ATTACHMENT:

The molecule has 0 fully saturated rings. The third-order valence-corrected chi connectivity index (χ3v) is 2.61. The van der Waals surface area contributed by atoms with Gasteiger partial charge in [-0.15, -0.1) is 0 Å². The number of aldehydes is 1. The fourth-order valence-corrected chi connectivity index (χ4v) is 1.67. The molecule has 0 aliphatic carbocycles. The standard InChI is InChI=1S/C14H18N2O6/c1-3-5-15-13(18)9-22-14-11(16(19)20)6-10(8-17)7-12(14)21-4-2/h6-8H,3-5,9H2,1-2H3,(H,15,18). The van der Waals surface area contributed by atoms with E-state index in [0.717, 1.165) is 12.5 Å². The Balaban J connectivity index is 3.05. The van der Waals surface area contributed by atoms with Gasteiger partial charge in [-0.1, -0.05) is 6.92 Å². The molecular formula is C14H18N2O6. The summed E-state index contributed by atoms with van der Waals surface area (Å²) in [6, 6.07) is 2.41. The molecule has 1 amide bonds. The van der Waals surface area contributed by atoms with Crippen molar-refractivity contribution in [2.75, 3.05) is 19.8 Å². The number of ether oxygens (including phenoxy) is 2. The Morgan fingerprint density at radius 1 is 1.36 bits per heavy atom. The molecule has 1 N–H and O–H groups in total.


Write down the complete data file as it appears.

The molecule has 0 fully saturated rings. The third-order valence-corrected chi connectivity index (χ3v) is 2.61. The van der Waals surface area contributed by atoms with Gasteiger partial charge in [-0.15, -0.1) is 0 Å². The number of aldehydes is 1. The fourth-order valence-corrected chi connectivity index (χ4v) is 1.67. The molecule has 0 aliphatic carbocycles. The standard InChI is InChI=1S/C14H18N2O6/c1-3-5-15-13(18)9-22-14-11(16(19)20)6-10(8-17)7-12(14)21-4-2/h6-8H,3-5,9H2,1-2H3,(H,15,18). The van der Waals surface area contributed by atoms with E-state index in [0.717, 1.165) is 12.5 Å². The Balaban J connectivity index is 3.05. The van der Waals surface area contributed by atoms with Gasteiger partial charge in [-0.1, -0.05) is 6.92 Å². The molecular formula is C14H18N2O6. The summed E-state index contributed by atoms with van der Waals surface area (Å²) in [6, 6.07) is 2.41. The molecule has 1 amide bonds. The van der Waals surface area contributed by atoms with Crippen molar-refractivity contribution in [2.75, 3.05) is 19.8 Å². The number of ether oxygens (including phenoxy) is 2. The Morgan fingerprint density at radius 1 is 1.36 bits per heavy atom. The molecule has 1 N–H and O–H groups in total.